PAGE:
The boat industry making big waves
The outlook for the Chinese yacht industry is one of mixed optimism and concern.
In response to the growth of the Chinese market, the big European boat builders, such as Sunseeker International Ltd and Princess Yachts International Plc, have established operations in the country, where they see greater opportunities than in their home markets which are plagued by economic uncertainty.
China’s yacht industry was worth 4.15 billion yuan ($665 million) by the end of last year and 2.1 billion yuan came from sale of luxury vessels worth at least 2 million yuan, according to the 2014 Yacht Report released by the Fortune Character Research Center, an industry information provider.
In 2013, the combined value of imported yachts rose 14 percent year-on-year, accompanied by a 31 percent increase in volume.
Starting in 2014, the growth rate of China’s yacht industry is predicted to be 30 percent, while the market value is expected to exceed 15 billion yuan in the next five years.
However, the industry is very much dependent on the export of finished boats and also parts. As the China Cruise & Yacht Industry Association has discovered, the country imported about 180,000 yachts between 2011 and 2012, at a cost of $360 million, a reduction from 2012-13 when 290,000 yachts were imported at a total value of $586 million.
Zhangzhou Yihong Yacht Industrial Co Ltd builds SeaStella luxury yachts as an original equipment manufacturer, which means they import the parts and then assemble the boats in China.
The Hunan-based, Shenzhen-listed Sunbird Yacht Co Ltd, China’s first and now only company with its own research and development center, has set up design centers in the United States and Italy, and is hoping to attract world-class designers to work for it.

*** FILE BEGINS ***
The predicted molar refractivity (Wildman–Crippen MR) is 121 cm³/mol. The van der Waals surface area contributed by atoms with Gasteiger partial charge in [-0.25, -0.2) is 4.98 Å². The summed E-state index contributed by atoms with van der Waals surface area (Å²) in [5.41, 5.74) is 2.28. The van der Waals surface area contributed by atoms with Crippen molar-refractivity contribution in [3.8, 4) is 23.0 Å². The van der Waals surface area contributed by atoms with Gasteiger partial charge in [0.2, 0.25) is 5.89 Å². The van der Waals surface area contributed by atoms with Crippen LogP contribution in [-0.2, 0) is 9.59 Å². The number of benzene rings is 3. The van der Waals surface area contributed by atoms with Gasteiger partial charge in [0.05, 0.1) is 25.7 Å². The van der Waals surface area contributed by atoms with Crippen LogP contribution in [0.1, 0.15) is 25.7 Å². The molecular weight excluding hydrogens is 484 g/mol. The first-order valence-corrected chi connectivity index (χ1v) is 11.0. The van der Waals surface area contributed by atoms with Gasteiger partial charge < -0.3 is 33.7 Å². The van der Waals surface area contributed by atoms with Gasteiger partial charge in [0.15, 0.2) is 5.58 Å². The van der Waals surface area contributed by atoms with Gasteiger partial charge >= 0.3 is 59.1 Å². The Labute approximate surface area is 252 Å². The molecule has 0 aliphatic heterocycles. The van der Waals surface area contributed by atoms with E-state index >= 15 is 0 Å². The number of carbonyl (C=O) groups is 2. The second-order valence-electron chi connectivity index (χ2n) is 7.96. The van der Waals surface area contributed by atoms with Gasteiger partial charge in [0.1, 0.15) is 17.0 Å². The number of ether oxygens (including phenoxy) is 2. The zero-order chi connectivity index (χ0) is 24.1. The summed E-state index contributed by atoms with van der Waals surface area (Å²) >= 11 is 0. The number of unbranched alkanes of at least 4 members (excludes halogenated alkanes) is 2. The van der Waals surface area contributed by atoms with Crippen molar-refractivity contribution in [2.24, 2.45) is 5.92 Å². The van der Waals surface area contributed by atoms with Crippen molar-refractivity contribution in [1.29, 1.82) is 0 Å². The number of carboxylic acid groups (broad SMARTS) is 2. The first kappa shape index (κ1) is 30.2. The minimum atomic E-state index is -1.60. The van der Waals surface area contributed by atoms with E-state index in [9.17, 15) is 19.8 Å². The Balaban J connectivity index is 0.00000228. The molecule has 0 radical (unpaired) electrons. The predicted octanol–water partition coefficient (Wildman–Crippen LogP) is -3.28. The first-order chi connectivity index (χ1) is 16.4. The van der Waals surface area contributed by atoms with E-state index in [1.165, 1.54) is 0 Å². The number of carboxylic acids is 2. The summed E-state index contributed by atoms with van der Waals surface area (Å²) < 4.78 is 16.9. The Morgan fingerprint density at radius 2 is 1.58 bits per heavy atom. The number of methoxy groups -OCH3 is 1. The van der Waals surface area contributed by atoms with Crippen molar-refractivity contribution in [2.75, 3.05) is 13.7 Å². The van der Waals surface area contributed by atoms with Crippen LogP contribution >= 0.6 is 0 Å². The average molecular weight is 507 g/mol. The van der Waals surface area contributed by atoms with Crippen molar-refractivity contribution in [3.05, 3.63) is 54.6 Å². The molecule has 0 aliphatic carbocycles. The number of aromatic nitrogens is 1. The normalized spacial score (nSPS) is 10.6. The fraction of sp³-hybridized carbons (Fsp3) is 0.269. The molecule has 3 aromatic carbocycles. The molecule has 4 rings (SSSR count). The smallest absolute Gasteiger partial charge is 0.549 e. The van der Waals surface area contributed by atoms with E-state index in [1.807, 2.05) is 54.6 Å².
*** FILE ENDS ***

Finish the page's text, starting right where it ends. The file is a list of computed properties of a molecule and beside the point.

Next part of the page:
In 2011, Shanghai Bestway Marine Engineering Design Co first entered the yacht industry. In 2013, the company, which also builds ships and works on marine projects, sold its first yacht, making a profit of 6.2 million yuan.
That success is largely attributed to Shanghai Bestway’s 2010 joint venture with the Italian yacht group FIPA (Foundation for Intelligent Physical Agents). The JV allowed the Chinese company to gain access to FIPA’s technology and the position of sole agent in China for FIPA’s Maiora range.
Some foreign yacht makers have tried to gain deeper market penetration by focusing on specialized sectors.
For example, take the five companies led by the business organization New Zealand Trade and Enterprise — Fusion Electronics, Hella Marine, Marinco BEP Products, Navico and Vetus Maxwell.
Rather than simply build boats, these companies specialize in the production of electrical marine devices, electronics, entertainment systems and lighting. Few Chinese companies have paid much attention to this niche market, and even some of the Chinese Navy’s maritime patrol boats depend on the propulsion units made by New Zealand’s HamiltonJet.
Because Volvo Penta only manufactures marine products in Sweden and France, Giorgio Paris, the company’s president of regional emerging markets and the AsiaPacific, said it will take time for Chinese brands to catch up with their Western counterparts.
“There is a sort of learning curve for everybody, including Chinese manufacturers. It’s a matter of time,” he said.
“Chinese manufacturers are closing the gap, so we will see them more and more. It’s in the Chinese DNA to learn very quickly. They are constantly improving,” he said.
Stefan Carlsson, president of Volvo Penta Europe, said: “This is related to the Chinese buying habit. Sometimes when people buy certain luxury items, they really want the key brands. Rather than taking it as a comment on the competence of Chinese manufacturers, it’s more about brand positioning.”